I’ve learned a bit more about human nature from those final, painful moments as a music critic. I’ve learned how they apply to any setting that requires interaction and how to differentiate between a common vision and a projected vision onto me. It’s why the clarity of my vision of goals are integral. That vision includes occasionally peering into my past so I can spot things in my present cycle.

I will probably always be that wide-eyed college kid trying to be everything to myself. However that doesn’t mean I am currently living as a college kid; that part of my life has ended. Instead I’ll apply those attributes to my current life so I can grow and learn new skills and attributes.


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Craft Friday: Decorated Eggs

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I made this craft last year, but I felt with the spring equinox upon us I could share my rendition of this craft.  Obviously I went for an Ancient Egyptian theme so I could use them around a Kemetic holiday.

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I used paper mâche eggs in lieu of real ones and an image from an Egyptian stamp.  I also added a bit gold acrylic paint to add some contrast to all the green acrylic paint.

I hope others give this project a try, and I’d love to see the results.


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PBP: H is for Het

In Ancient Egyptian het translates to “house”.  This takes on many meanings and interpretations.  We see it as a possible mortuary reference in the name Nebt-het.  In this sense the “house” is a tomb.   Long ago I read where the name of Het-Hert was also a way of saying She was a mother of Heru, and in that sense “house” is a reference to the womb.  The Kemetic word for temple includes the word house. 

Imakhu presents another idea which is interesting to me.  She presented the idea of one’s being as a house.  It’s something I’ve appreciated.  When I first listened to the podcast I decided to incorporate the concept of myself as a house.   I found it to be a helpful tool.

The first function this concept serves is the idea of who or what I let in my life.  While I’m far from perfect at this I’ve already seen the benefits.   When new people want to come into my life I can evaluate them based on what they show me.  I can see if their values are similar to mine and, if not, how detrimental those differences are to me.  If I think that person is too incompatible I don’t let them in to my life.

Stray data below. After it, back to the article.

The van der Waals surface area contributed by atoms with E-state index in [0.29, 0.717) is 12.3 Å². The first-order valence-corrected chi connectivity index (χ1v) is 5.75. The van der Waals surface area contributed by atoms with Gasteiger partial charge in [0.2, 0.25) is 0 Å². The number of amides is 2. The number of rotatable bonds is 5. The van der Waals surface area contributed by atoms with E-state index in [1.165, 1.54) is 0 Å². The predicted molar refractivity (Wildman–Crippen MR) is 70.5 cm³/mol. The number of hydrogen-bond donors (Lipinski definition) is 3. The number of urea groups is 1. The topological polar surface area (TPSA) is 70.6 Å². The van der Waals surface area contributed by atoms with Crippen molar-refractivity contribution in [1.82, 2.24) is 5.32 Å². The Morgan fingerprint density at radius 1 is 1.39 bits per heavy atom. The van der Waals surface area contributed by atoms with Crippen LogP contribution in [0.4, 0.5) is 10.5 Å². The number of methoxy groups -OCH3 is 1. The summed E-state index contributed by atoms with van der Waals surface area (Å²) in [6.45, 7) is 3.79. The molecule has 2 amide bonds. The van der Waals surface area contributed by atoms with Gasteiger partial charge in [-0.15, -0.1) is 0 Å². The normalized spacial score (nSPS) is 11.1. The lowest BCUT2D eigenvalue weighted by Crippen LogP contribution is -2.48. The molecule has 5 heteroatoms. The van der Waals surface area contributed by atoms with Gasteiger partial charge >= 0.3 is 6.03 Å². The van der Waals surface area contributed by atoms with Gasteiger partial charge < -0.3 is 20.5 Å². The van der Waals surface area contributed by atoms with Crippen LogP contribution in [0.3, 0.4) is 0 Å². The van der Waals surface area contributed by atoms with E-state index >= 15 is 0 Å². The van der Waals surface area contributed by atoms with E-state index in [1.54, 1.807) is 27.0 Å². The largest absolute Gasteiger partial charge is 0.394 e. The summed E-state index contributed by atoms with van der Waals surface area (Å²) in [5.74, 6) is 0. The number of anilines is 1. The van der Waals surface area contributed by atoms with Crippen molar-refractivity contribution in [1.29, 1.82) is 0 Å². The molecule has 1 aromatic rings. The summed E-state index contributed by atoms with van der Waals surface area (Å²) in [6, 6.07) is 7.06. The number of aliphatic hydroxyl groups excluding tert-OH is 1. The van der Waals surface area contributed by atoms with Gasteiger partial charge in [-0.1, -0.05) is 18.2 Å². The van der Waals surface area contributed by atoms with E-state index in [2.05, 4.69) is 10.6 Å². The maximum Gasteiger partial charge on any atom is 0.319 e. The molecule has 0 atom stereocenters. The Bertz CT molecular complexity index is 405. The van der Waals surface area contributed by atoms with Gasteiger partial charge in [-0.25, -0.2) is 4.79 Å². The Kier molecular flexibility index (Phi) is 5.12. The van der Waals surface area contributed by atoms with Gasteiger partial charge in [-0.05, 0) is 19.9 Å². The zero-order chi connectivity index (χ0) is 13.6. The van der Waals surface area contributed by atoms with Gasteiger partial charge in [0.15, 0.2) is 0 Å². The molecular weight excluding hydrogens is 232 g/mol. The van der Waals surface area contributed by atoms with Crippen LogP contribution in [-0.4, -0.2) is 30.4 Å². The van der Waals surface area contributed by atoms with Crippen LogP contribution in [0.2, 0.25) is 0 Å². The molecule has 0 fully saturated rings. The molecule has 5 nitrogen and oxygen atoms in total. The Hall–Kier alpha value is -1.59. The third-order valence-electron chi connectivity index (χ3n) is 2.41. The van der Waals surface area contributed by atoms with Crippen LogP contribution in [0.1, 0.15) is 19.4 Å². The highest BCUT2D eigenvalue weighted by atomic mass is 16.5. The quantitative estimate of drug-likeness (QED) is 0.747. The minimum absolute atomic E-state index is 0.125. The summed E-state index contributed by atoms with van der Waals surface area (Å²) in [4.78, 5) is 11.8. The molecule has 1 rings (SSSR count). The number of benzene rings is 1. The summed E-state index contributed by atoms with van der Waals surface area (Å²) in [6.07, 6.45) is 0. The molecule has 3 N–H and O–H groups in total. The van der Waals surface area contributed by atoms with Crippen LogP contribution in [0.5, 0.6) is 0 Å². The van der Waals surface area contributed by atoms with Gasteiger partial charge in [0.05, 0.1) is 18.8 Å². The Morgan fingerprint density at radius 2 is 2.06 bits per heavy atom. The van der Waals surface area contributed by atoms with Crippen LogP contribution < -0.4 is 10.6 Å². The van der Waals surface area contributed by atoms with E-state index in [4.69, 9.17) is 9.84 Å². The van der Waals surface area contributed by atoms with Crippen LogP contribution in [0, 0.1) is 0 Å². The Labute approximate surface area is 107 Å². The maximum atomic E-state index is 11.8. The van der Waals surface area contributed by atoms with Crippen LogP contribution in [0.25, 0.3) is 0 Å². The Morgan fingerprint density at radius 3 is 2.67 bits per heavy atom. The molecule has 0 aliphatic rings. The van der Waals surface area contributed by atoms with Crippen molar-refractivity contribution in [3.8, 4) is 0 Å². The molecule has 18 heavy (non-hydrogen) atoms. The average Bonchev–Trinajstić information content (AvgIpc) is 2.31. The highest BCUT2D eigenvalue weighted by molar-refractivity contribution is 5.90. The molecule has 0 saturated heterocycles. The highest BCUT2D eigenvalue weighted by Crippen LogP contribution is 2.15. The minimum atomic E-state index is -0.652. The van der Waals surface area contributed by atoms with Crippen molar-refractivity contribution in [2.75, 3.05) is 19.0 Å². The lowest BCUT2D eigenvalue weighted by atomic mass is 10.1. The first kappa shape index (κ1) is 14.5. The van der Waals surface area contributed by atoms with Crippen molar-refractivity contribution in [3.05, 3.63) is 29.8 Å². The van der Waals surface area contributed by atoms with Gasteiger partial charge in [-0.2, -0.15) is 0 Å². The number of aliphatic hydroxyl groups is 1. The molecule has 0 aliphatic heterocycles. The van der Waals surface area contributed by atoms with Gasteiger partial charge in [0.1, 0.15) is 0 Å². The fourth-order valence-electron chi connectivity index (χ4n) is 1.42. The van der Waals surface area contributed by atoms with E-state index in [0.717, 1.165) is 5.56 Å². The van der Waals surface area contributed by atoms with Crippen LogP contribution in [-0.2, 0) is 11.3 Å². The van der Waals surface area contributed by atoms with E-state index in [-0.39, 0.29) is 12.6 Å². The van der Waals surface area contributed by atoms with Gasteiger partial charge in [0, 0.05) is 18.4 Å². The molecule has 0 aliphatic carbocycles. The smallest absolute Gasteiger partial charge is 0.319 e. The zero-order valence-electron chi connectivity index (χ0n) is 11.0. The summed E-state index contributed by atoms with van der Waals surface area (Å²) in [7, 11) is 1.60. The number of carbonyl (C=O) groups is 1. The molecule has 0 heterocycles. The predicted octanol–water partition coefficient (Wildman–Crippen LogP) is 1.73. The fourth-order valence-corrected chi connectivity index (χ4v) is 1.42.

There’s still the physical element of my home and what I let in.  As I rebuild my life I’ve taken inventory of what I still have for a home and what I still need.  Thanks to my job I can now pay for items such as towels and dishes.  It’s been tough balancing just what I need as opposed to buying “in case”.  Moreover I once again have the means to fill my home with items I want, things that fit my vision of a home.  For me, that means a home which is calm and peaceful.  I’ve picked things which I feel work to that end.

In order to have the peaceful and calm home I desire I have to monitor my habits. Not only do I need to be aware of the values I share with others, or the values I want in a physical home, but I must keep dilligent in my health.  When I realized I neglected my health I took measures to regain it.  I reviewed my list of what I consider healthy living.  After making an inventory of my health I’ve made more strides to take time for activities I enjoy, time to rest, dietary change, etc.  In looking at my list I’m reminded how much of what I consider essential for my health connects to people in my life as well as what I consider a home.

Home can mean many things, and for me many of those definitions intertwine.  Ultimately it ties together to mean a balanced life for me.  In losing some of my inner balance I lost some of my health, based on how I define both for myself.  In my process of regaining those I repriortized and revised my lists and my discernment process.  I am rebuilding my home.


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PBP: F is for Flame

I read once that flames were part of the offering in Kemetic rituals. I’m not sure how much I believe it, but I can certainly see why the person asserted that about flames. Harold H. Nelson mentioned how a torch was listed in the offerings given my Thutmose III for Ptah in Karnak. Besides mentioned in the offerings of one king there are other things to consider why someone would consider flame as part of the ritual offering. Flame not only has direct ties to ritual significance, but also religious implications.